Israel Celebrates Its 73rd Independence Day With Traditional Air Force Flyby

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Israel Air Force holds rehearsals for the traditional flyby on Independence Day.
Israel Air Force holds rehearsals for the traditional flyby on Independence Day. Credit: Ohad Zwigenberg

Israel is celebrating Thursday its 73rd Independence Day with a traditional Israel Air Force flyby across the country.   

This year Israelis are once again allowed to gather and watch the flyby after most coronavirus restrictions have been lifted due to Israel's successful vaccination rollout and drop in infection rates. Planes will fly over more towns and communities than usual between 10:30 A.M. and 1 P.M.

IAF flyby marking Israel's 73rd Independence Day

F-15, F-16, F-16I and F-35 fighter jets; the Lavi aircraft; C-130 and C-130J cargo planes; the Boeing refueling plane; Black Hawk, Sea Stallion, Panther and Apache helicopters will take part in the festive flyby.

Military jets flew over President's Reuven Rivlin official residence in Jerusalem at 8:45 A.M. This was followed by an annual ceremony in which 120 soldiers are awarded the President’s Medal of Distinction.

The Israeli Air Force has launched an app to track the jets, which will pass over Tel Aviv, Jerusalem, Haifa, and Be'er Sheva, among other major cities. Many Israelis are expected to hold traditional holiday barbecues in parks, beaches and nature reserves.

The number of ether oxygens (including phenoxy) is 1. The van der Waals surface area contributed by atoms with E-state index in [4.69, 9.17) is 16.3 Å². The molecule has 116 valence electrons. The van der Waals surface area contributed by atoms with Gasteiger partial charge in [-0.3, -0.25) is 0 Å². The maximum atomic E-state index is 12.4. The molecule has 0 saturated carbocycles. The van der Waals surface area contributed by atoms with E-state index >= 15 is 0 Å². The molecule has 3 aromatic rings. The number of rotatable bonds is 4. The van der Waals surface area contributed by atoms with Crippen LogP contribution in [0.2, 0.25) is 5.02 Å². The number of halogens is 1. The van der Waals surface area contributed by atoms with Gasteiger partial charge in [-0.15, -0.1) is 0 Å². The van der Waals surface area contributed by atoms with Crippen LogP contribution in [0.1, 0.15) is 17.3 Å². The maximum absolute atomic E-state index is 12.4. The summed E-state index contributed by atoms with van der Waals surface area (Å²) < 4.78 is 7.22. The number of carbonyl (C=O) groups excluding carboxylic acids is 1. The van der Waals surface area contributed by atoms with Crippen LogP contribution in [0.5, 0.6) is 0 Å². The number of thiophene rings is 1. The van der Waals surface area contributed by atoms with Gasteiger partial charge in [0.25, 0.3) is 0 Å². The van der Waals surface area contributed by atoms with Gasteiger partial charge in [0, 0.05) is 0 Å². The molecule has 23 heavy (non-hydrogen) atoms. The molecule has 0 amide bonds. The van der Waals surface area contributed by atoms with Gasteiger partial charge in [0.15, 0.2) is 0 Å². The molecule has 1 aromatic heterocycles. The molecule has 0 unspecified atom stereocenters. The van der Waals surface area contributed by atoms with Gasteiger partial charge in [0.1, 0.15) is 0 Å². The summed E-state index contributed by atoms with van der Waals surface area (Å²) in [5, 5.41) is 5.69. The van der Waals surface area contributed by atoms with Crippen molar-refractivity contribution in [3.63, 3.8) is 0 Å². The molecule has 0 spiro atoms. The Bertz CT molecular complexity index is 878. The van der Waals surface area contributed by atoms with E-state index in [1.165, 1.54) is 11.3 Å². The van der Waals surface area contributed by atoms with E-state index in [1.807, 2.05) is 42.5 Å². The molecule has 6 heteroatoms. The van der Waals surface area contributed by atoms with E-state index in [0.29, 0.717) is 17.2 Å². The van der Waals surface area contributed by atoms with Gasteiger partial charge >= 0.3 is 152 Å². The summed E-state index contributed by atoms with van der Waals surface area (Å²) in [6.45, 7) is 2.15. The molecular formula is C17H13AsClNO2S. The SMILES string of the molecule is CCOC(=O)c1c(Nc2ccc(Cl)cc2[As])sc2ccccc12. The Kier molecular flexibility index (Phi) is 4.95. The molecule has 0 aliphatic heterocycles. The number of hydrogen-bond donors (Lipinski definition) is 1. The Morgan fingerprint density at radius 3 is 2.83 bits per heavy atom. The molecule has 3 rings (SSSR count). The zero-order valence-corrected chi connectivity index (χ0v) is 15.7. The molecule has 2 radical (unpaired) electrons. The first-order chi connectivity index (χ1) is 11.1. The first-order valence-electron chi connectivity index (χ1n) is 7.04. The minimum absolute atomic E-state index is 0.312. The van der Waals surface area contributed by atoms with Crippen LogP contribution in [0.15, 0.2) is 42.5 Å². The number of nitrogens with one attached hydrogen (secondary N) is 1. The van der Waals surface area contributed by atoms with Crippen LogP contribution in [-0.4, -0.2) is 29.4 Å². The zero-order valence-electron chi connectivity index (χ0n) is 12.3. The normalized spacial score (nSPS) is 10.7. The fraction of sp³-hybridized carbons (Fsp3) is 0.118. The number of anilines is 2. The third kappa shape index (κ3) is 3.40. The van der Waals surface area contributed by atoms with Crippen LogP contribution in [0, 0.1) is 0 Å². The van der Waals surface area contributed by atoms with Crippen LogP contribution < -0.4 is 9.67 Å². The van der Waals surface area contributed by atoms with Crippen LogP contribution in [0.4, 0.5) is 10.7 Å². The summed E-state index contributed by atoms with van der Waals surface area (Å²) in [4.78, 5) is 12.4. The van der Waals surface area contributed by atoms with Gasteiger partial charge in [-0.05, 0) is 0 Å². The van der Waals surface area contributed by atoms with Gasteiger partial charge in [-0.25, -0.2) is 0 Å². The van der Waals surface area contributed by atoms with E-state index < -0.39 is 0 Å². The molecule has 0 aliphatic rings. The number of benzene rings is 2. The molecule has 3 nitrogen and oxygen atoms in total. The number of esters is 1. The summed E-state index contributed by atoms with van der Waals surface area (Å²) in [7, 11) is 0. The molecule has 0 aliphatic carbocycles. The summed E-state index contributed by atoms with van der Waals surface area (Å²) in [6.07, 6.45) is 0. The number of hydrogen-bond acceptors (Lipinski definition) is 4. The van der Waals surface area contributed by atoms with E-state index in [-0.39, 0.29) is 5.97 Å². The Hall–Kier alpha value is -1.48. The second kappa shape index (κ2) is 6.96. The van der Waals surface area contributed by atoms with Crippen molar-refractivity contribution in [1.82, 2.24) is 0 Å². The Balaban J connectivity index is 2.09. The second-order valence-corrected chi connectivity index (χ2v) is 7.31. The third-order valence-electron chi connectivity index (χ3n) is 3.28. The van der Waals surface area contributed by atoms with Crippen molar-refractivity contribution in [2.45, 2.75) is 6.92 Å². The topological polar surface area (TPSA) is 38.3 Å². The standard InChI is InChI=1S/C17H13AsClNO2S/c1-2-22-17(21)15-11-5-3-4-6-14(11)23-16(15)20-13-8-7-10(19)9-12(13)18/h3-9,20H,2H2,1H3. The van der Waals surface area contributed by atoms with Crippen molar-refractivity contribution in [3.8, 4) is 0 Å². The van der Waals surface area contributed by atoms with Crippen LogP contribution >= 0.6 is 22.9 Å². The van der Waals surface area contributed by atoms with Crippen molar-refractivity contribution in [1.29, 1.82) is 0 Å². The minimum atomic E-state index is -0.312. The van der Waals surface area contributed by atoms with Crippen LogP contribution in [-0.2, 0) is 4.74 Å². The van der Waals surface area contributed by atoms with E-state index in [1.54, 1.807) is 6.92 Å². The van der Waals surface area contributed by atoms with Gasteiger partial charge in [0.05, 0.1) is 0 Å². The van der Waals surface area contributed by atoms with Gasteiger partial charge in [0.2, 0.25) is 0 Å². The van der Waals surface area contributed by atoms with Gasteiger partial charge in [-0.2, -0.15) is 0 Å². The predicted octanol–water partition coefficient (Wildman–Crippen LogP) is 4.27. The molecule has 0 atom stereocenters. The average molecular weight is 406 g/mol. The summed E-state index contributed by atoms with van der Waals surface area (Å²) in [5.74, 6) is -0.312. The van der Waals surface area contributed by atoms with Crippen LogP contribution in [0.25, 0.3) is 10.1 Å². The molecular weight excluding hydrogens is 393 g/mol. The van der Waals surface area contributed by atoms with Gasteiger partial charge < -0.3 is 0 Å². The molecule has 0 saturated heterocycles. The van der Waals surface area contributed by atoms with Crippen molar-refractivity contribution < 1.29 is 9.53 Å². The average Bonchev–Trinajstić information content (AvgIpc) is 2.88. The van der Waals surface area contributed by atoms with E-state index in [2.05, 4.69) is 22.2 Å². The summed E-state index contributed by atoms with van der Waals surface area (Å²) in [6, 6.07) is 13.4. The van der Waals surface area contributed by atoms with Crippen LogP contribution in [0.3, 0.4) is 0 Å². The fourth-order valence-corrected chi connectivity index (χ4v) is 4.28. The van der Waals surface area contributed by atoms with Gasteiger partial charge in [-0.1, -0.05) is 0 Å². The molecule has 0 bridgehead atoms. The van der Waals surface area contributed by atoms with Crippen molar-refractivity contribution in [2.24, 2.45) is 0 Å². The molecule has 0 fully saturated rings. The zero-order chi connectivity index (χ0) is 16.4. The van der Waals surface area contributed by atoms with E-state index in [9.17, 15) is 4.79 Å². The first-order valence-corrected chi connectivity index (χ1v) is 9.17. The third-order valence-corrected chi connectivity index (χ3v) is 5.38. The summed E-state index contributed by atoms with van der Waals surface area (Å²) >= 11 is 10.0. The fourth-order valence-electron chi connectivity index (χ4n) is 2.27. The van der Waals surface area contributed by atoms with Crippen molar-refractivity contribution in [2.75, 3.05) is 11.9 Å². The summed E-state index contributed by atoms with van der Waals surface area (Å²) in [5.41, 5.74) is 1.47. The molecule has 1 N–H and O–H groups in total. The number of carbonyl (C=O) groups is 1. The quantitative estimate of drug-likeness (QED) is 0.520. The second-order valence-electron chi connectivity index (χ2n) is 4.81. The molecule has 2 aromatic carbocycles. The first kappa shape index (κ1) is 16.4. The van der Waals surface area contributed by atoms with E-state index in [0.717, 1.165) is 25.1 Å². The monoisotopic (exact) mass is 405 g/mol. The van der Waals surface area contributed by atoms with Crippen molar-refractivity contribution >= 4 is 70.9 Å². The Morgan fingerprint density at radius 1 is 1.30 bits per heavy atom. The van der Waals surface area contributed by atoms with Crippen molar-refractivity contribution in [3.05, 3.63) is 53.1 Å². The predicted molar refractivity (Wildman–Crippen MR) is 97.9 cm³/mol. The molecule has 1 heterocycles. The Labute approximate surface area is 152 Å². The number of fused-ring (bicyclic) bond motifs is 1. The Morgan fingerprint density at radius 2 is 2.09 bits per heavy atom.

The annual international Bible competition will also take place on Thursday at 11 A.M. as well as the Israel Prize ceremony, which will start at 6:30 P.M.

As of Independence Day 2021, Israel has a population of 9.3 million, according to the Central Bureau of Statistics, a far cry from the 806,000 residents when Israel declared its independence in 1948.

Nearly 74 percent of the current population is Jewish and 21 percent Arab, according to the statistics agency, with the remaining percentage composed of other backgrounds. These figures include Israelis living in the West Bank but not Palestinians.

Since last Independence Day, the population has grown by 137,000 people, including 16,300 new immigrants to the country. The statistics bureau projects that on Israel’s 100th birthday in 2048, the country will have a population of 15.2 million.

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